Developing Student Trust

Learning is a social act.  What this means is that your students’ ability and desire to learn from you is inextricably tied to your personal relationship with them.  If a student feels your concern and care for them, it makes them want to learn with you. For this reason, it is absolutely crucial to build a trusting relationship with students from the moment they enter your classroom on the first day.  

Read on to find out some great strategies for building trusting student/teacher relationships.

Get to Know Students as More than Learners

When I was teaching 8th grade, I learned all of my 200 students’ names by the second day (This took a lot of practice and looking at photos the first evening after the first day of school).  The students were shocked and appreciative of the effort that I took to remember them, and building relationships from that point forward was a lot easier.  While memorizing this many names is not easily feasible for most people, that doesn’t mean that you can’t show your students you care in other ways.  Find out what their passions are outside of school and ask them for updates on them.  Attend school plays, sports games, and dances.  You will begin to learn about your students’ lives, and in turn they will see you are more than a content teacher.

Be Friendly (Not their Friend)

Some educators advise new teachers “don’t smile until Christmas,” so that they can establish control in their classroom.  In my opinion, adhering to this adage just makes a teacher seem grouchy.  A teacher can be clear in their behavioral expectations while still being friendly.  It is important to maintain a clear boundary between friendly a friend, however.  Your student needs you to be a responsible adult figure in their life, not another friend.  Don’t try to “be cool” or popular to win approval from students.

Be a Stable Role Model in their Lives

Unfortunately, many students lives are filled with instability and chaos.  They need someone they can rely on to be there for them day in day out, and often this has not been the case for them.  Show your student that you will be there for them, and honor all of your promises.  Some students whose trust has been broken by adults previously in their lives may be more resistant to trusting you initially.  Do not give up, and tell them you will not give up.  Prove through your actions that you will be there and that you care.  Model healthy emotional patterns and respect for the child.  Your ability to break through to a child like this will positively impact their ability to form positive relationships with everyone else in their lives as well in the future.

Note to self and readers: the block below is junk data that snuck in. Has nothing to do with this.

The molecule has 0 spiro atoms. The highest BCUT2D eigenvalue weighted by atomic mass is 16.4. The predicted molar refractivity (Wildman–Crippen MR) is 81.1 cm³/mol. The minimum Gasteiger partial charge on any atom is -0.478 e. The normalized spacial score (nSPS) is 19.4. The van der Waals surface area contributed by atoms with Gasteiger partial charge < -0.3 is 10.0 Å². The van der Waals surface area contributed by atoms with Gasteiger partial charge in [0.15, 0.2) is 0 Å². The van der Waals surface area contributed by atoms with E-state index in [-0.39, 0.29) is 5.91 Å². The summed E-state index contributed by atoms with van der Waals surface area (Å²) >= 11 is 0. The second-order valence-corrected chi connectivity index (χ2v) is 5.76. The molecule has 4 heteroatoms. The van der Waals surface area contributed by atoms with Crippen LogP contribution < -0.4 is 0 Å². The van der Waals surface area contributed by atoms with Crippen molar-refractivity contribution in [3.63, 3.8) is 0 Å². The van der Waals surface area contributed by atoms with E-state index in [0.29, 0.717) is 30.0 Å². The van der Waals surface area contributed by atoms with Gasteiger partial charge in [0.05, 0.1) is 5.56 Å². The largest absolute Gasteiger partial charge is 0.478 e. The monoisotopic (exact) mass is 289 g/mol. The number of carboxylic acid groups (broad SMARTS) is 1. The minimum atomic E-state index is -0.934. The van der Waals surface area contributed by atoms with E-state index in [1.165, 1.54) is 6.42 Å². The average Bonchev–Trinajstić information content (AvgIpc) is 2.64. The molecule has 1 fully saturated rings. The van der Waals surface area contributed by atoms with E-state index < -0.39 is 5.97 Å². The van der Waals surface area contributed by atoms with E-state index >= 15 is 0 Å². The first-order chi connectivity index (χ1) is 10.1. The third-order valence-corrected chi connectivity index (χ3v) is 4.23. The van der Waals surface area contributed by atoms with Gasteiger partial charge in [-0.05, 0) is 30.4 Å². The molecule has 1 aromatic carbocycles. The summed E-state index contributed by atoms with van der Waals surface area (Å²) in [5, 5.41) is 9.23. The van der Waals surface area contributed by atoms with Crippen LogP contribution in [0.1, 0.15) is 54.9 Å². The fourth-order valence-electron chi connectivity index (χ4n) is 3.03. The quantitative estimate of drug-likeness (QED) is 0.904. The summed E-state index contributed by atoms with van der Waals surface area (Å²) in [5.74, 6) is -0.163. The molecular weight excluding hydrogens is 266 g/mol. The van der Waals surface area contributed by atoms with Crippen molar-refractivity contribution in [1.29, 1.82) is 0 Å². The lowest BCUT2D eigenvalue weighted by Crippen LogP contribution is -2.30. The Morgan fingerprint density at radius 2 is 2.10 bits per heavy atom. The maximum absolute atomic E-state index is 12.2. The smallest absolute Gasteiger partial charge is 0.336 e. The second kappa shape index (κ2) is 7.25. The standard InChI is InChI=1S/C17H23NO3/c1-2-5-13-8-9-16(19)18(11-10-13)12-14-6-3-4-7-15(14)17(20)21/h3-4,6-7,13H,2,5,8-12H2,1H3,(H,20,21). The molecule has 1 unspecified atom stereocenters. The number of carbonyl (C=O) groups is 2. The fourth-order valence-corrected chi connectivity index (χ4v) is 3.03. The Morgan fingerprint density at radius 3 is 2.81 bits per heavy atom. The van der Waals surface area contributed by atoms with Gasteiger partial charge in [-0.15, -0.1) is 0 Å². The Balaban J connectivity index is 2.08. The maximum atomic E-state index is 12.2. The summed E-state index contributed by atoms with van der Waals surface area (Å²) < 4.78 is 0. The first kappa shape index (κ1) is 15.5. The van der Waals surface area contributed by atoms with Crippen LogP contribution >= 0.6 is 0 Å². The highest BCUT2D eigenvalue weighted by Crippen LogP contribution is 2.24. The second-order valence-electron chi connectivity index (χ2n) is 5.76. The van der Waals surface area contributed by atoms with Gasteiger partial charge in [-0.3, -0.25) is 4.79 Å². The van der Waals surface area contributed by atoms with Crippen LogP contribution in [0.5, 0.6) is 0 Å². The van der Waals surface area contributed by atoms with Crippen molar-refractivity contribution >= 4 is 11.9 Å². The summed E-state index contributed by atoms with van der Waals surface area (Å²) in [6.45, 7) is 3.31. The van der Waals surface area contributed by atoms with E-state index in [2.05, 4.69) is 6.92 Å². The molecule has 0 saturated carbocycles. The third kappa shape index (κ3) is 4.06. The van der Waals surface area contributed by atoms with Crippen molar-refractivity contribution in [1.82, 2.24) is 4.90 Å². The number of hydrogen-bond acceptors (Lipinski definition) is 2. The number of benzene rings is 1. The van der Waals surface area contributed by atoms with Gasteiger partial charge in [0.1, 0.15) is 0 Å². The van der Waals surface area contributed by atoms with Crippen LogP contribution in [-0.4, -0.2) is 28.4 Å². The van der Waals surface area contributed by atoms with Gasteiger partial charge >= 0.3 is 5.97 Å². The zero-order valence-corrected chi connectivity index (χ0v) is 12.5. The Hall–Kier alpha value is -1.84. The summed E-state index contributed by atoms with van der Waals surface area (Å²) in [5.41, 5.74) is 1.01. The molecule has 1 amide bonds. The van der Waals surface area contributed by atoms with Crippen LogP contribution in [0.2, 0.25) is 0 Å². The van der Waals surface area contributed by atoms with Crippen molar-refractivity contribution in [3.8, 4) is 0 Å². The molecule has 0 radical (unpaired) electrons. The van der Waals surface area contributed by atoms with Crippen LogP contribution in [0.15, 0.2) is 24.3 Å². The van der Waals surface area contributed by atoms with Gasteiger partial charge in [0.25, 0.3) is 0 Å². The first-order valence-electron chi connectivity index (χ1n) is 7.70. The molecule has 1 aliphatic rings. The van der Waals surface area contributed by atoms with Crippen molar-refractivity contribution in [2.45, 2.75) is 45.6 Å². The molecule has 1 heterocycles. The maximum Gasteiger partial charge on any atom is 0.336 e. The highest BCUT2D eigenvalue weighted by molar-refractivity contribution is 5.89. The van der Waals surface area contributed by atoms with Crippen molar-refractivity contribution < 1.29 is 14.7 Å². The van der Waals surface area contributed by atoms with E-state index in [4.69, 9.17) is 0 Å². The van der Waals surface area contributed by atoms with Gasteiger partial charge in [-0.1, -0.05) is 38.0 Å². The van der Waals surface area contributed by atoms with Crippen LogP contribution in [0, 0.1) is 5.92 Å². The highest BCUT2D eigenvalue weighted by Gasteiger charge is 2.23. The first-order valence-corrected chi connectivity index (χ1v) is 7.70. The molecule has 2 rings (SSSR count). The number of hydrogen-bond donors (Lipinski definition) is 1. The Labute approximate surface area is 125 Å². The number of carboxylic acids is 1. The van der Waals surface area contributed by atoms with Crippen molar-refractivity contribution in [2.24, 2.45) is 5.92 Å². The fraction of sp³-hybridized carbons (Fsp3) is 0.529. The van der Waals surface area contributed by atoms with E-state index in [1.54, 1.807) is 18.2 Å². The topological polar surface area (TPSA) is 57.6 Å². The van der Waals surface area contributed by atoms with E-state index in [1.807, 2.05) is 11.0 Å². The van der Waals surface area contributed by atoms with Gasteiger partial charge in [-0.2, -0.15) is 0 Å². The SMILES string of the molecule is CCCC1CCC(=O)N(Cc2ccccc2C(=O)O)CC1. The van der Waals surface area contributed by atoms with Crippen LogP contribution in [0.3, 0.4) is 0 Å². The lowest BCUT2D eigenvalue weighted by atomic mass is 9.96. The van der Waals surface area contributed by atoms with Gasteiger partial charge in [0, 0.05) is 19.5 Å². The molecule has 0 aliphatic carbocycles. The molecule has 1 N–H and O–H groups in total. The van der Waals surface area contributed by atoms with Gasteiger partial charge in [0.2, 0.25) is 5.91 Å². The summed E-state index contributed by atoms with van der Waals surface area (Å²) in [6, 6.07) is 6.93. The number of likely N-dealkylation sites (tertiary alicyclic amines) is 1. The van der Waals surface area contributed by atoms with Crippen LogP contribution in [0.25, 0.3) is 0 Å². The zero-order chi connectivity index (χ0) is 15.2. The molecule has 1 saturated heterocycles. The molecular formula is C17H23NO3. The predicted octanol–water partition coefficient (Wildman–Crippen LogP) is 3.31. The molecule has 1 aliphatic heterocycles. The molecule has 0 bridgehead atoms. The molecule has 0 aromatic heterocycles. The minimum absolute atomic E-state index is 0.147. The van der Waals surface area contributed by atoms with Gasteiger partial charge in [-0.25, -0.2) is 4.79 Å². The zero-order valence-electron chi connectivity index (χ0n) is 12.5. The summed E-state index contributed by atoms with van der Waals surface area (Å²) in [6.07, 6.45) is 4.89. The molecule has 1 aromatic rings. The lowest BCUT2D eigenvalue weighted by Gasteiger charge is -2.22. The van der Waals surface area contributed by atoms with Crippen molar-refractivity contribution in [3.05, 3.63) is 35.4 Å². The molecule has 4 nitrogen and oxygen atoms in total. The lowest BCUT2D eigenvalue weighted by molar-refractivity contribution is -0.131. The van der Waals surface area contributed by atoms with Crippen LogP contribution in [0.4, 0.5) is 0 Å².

Be A Good Listener, and Know When to Step In to Offer Assistance

Sometimes students just need someone to hear them and affirm how they are feeling.  They want moral support when they are having a rough day/week/year.  Since they spend most of their day at school, finding someone whom they trust is critical to the development of their self-esteem and resilience.  Most of the time, the act of listening supportively and actively is sufficient, but sometimes your student needs you to offer advice or even step in to help them through a tricky situation.  If they are being harmed, remember you are a mandated reporter, and that it is ethically and legally imperative that you report this to child services immediately.  Other situations are not so clear cut.  If you are unsure about the best way to help a child with a situation in school or external to school, reach out to us here at EdCourageMentor- we’re here for you!

Build Children Up

And remember, be positive, celebrate students’ victories and growth, and encourage them.  Isn’t this why you became a teacher after all, to positively impact lives?

Do you have any other ways you’ve found effective to build student trust?  Share in the comments below.


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